Somebody mod this guy up - he is exactly correct about this whole issue.
Somebody mod this guy up - he is exactly correct about this whole issue.
This is incorrect. This ruling went against Nagano Shoten's Maneki TV service which was targeted almost exclusively at a small number of Japanese living overseas - especially people who were doing the same thing by sticking a media PC at their Japanese apartment or parents house or whatnot and streaming it themselves.
Sony sells a device called location free TV that does the same thing except you set it up yourself with no service provider involved.
I wouldn't read too much into this ruling. If Sony is sued successfully then this would actually be news.
This is simply wrong. Please don't spout this anymore - you are spreading a myth.
There are about 40
Since 2004 we've used at least an average 10 blocks each year and I'm not including the rush in 2010 when 19 blocks were allocated.
If we could magically reclaim all 40 of these
So do we spend the next 4 years moving to IPv6 or do we spend 5 years in courts with 15-20 of the largest organizations on earth trying to reclaim space that was lawfully granted under the rules in place at the time? What is the better use of the effort that has to be expended either way?
Maybe if we went after all the legacy blocks we might be able to gain close to 10 years but at what cost - how can you possible make it happen quickly enough for it to make a difference?
Some of these organizations have already returned space and I don't doubt we'll see a couple more in the next year or two but it doesn't make a difference. We need to ask ourselves - do we solve this issue now or do we kick the can down the road? I'd rather be one of the ones who helps fix the mess we made.
Your smartphone might not need a public IP address but it certainly could benefit by having a unique IP address within the mobile operators network, right?
Do you know China Mobile has hundreds of millions of subscribers. Did you know even T-Mobile has 150 million subscribers globally? Any guess as to how large private IP space is? Hint - it isn't big enough for any of the major operators to supply a unique IP within their networks.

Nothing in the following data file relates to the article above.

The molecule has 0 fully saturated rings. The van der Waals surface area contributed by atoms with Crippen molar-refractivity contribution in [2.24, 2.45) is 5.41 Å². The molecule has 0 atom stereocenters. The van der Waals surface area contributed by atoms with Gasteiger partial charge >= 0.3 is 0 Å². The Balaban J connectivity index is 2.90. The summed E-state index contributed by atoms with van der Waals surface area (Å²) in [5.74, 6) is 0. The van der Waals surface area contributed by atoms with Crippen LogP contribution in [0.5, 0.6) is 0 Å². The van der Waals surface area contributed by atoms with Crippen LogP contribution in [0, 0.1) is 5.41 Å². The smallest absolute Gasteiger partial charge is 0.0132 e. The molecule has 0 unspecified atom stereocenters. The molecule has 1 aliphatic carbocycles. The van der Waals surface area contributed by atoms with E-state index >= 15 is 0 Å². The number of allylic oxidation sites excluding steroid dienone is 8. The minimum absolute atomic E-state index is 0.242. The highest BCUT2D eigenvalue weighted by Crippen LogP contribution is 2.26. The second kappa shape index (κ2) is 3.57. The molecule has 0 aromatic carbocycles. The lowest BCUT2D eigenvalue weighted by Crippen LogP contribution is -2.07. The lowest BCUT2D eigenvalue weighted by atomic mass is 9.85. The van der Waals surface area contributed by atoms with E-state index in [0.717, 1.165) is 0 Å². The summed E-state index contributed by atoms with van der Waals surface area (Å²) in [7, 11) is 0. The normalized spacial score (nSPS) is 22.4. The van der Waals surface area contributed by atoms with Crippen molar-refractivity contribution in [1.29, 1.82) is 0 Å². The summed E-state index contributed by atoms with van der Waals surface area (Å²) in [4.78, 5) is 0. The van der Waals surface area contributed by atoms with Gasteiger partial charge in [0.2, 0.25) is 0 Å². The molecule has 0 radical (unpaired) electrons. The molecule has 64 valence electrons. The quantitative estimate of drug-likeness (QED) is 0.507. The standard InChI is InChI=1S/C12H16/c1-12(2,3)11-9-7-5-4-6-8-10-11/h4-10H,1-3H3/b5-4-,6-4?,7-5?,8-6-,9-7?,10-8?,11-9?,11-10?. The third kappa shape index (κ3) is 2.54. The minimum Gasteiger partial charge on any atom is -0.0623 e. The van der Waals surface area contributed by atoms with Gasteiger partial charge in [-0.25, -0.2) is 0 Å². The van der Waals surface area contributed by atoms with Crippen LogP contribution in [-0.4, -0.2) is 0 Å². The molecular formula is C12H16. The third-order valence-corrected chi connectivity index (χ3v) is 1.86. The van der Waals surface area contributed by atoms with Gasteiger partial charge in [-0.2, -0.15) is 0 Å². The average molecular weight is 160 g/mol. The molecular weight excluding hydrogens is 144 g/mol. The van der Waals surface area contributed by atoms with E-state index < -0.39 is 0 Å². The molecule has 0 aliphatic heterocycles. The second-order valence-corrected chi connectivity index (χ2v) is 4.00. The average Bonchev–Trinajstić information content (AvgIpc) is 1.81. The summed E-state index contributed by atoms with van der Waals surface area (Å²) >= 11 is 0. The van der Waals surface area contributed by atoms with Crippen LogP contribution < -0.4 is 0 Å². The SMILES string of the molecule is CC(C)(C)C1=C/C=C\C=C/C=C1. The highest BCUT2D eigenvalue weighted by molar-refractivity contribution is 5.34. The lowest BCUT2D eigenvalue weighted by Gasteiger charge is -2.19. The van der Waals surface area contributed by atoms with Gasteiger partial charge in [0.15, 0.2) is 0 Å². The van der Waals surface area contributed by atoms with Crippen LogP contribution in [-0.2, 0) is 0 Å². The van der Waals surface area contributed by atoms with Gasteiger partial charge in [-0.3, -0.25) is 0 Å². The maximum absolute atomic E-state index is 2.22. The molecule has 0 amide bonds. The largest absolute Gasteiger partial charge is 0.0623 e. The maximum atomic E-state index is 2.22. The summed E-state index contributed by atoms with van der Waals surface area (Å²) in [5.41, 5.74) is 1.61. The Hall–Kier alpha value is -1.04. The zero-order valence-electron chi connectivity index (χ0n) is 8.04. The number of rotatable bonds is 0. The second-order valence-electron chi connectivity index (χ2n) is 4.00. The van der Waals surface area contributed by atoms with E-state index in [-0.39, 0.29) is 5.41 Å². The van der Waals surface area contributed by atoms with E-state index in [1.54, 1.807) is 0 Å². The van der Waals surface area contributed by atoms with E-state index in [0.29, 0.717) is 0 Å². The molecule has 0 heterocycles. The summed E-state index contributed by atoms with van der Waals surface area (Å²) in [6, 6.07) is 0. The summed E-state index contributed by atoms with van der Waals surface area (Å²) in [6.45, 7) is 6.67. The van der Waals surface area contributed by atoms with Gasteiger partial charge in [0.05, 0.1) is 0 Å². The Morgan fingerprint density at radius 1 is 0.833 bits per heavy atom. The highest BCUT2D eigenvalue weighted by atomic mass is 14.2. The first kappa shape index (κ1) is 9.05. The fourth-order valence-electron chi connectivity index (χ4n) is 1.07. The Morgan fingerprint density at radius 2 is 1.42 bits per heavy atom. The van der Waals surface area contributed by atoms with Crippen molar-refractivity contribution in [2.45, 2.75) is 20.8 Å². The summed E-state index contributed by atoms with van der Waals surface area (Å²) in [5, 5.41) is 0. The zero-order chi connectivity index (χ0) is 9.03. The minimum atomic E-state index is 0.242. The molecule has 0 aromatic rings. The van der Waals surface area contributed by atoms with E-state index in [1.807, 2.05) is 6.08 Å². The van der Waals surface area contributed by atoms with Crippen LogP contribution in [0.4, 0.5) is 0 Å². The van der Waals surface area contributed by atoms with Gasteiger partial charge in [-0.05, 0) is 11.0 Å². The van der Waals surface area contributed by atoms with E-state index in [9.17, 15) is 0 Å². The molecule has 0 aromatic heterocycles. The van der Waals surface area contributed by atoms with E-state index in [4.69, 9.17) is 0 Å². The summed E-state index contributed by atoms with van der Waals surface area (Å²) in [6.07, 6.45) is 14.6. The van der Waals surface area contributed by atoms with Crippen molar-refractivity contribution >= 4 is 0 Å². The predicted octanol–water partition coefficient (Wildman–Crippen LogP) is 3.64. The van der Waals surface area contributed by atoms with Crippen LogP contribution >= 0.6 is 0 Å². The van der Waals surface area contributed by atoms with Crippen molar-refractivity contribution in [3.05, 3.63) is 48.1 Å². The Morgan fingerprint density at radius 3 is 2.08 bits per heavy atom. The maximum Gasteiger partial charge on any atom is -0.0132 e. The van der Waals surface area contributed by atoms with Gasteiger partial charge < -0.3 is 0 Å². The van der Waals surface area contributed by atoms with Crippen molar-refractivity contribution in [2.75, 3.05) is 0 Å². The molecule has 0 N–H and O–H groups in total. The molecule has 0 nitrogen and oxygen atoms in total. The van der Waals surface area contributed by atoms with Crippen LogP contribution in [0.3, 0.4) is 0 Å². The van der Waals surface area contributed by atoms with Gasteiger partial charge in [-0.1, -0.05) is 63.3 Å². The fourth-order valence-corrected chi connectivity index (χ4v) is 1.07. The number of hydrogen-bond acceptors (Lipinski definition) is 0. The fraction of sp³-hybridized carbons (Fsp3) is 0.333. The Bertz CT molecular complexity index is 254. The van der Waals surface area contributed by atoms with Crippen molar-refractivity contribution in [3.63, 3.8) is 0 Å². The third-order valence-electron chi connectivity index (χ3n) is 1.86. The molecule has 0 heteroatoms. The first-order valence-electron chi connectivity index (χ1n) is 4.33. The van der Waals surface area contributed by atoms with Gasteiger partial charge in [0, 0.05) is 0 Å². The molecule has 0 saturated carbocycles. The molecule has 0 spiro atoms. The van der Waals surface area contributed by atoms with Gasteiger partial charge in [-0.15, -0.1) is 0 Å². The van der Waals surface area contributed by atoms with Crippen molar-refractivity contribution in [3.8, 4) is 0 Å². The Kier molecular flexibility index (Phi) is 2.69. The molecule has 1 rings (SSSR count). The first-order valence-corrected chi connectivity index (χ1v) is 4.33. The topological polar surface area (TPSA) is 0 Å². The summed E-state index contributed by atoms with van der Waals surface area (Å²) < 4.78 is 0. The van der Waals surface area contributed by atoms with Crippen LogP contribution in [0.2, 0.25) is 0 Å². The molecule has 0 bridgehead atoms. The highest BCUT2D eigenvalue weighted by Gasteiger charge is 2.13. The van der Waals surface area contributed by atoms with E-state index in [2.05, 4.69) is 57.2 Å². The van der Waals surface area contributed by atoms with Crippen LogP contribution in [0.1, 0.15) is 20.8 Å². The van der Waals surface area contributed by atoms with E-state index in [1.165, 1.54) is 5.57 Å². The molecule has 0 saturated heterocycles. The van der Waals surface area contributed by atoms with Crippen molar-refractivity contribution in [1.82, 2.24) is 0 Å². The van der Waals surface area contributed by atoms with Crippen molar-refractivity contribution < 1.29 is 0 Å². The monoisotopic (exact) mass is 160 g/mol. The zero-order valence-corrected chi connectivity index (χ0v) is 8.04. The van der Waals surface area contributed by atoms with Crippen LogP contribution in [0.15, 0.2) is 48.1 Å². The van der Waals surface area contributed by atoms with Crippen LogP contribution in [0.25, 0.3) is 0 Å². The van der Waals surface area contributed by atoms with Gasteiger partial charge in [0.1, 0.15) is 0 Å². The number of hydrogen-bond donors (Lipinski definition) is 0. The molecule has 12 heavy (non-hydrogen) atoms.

These large operators have had to choose between partitioning their subscribers which makes phone-to-phone applications a mess or using bogons (IPv4 space registered to other people!) which is what T-Mobile had been doing, or they can choose sanity, which for them includes IPv6 as it is large enough to handle these mobile networks address needs without breaking a sweat.
T-Mobile decided that IPv6 only with a NAT64 back to IPv4 is the right way to go for the future. It's doesn't solve all their issues but it's a pretty clean way for them to solve it with the minimum of cost and near maximum usability.
Other vendors are betting on IPv4 partitioning with IPv6 capability. If T-Mobile is successful with their approach it's likely IPv6 only on handsets will become the defacto standard. After all, why should your phone run two IP stacks when one can get the job done?
Dual stack works but is has failed in the sense that it can't be the singular solution during the transition from IPv4 to IPv6.
There is something to be said for wasting the summer and wasting the enthusiasm. Had they opened it from start it might have turned out differently.
Of course, it also might have turned into design by committee marathon flame war. We'll never know.
What is readily apparent to me after getting a seed up and running this week is that these guys are not the web devs to lead this effort. I predict another effort will pick up steam. Maybe GNU social, although that's in a pretty bad alpha state right now also.
The protocol is the key right now - the front end will sell this thing eventually but if the protocol sucks it will never go anywhere.
If you feel strongly about it run a NAT66 and be done with it. I'm sure there are people who will think this is worth the effort but I'm also certain they will be a minority.
As a side effect you'll likely still get end-to-end restored because the proposals I've read were one to one NATs for NAT66 since addresses aren't constrained there is no reason to use PAT so you'll probably need some kind of address scrambling (no different than NAT port selection).
Not true. There are significant differences between NAT/PAT and stateful end-to-end.